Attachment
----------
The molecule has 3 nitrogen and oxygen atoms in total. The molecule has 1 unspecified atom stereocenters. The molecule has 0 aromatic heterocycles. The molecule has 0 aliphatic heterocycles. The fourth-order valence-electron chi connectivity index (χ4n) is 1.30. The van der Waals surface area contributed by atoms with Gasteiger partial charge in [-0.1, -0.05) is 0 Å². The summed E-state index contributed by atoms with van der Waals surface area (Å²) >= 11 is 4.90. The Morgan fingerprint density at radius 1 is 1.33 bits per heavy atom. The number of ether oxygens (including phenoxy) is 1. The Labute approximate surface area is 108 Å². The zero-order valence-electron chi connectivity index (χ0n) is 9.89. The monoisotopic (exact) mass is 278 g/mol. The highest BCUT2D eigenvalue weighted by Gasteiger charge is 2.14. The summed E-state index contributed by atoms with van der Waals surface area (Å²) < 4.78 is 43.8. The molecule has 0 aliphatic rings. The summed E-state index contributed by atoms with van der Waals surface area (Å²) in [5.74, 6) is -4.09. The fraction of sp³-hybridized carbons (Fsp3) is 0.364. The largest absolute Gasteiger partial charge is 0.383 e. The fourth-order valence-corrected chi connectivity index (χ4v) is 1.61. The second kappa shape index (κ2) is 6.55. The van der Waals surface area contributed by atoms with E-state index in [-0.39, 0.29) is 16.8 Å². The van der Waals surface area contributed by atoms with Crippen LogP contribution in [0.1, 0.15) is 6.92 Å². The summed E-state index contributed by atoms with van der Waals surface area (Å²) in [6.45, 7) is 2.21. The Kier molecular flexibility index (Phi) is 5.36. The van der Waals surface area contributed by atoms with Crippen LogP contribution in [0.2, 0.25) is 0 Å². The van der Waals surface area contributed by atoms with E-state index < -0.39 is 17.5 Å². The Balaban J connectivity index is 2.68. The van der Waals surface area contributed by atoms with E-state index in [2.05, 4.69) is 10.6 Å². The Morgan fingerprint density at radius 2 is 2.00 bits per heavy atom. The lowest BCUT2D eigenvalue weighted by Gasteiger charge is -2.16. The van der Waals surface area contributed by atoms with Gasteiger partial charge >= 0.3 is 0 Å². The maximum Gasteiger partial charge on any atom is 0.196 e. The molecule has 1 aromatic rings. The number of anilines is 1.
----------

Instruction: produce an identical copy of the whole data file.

The molecule has 3 nitrogen and oxygen atoms in total. The molecule has 1 unspecified atom stereocenters. The molecule has 0 aromatic heterocycles. The molecule has 0 aliphatic heterocycles. The fourth-order valence-electron chi connectivity index (χ4n) is 1.30. The van der Waals surface area contributed by atoms with Gasteiger partial charge in [-0.1, -0.05) is 0 Å². The summed E-state index contributed by atoms with van der Waals surface area (Å²) >= 11 is 4.90. The Morgan fingerprint density at radius 1 is 1.33 bits per heavy atom. The number of ether oxygens (including phenoxy) is 1. The Labute approximate surface area is 108 Å². The zero-order valence-electron chi connectivity index (χ0n) is 9.89. The monoisotopic (exact) mass is 278 g/mol. The highest BCUT2D eigenvalue weighted by Gasteiger charge is 2.14. The summed E-state index contributed by atoms with van der Waals surface area (Å²) < 4.78 is 43.8. The molecule has 0 aliphatic rings. The summed E-state index contributed by atoms with van der Waals surface area (Å²) in [5.74, 6) is -4.09. The fraction of sp³-hybridized carbons (Fsp3) is 0.364. The largest absolute Gasteiger partial charge is 0.383 e. The fourth-order valence-corrected chi connectivity index (χ4v) is 1.61. The second kappa shape index (κ2) is 6.55. The van der Waals surface area contributed by atoms with E-state index in [-0.39, 0.29) is 16.8 Å². The van der Waals surface area contributed by atoms with Crippen LogP contribution in [0.1, 0.15) is 6.92 Å². The summed E-state index contributed by atoms with van der Waals surface area (Å²) in [6.45, 7) is 2.21. The Kier molecular flexibility index (Phi) is 5.36. The van der Waals surface area contributed by atoms with Crippen LogP contribution in [0.2, 0.25) is 0 Å². The van der Waals surface area contributed by atoms with E-state index < -0.39 is 17.5 Å². The Balaban J connectivity index is 2.68. The van der Waals surface area contributed by atoms with E-state index in [2.05, 4.69) is 10.6 Å². The Morgan fingerprint density at radius 2 is 2.00 bits per heavy atom. The lowest BCUT2D eigenvalue weighted by Gasteiger charge is -2.16. The van der Waals surface area contributed by atoms with Gasteiger partial charge >= 0.3 is 0 Å². The maximum Gasteiger partial charge on any atom is 0.196 e. The molecule has 1 aromatic rings. The number of anilines is 1.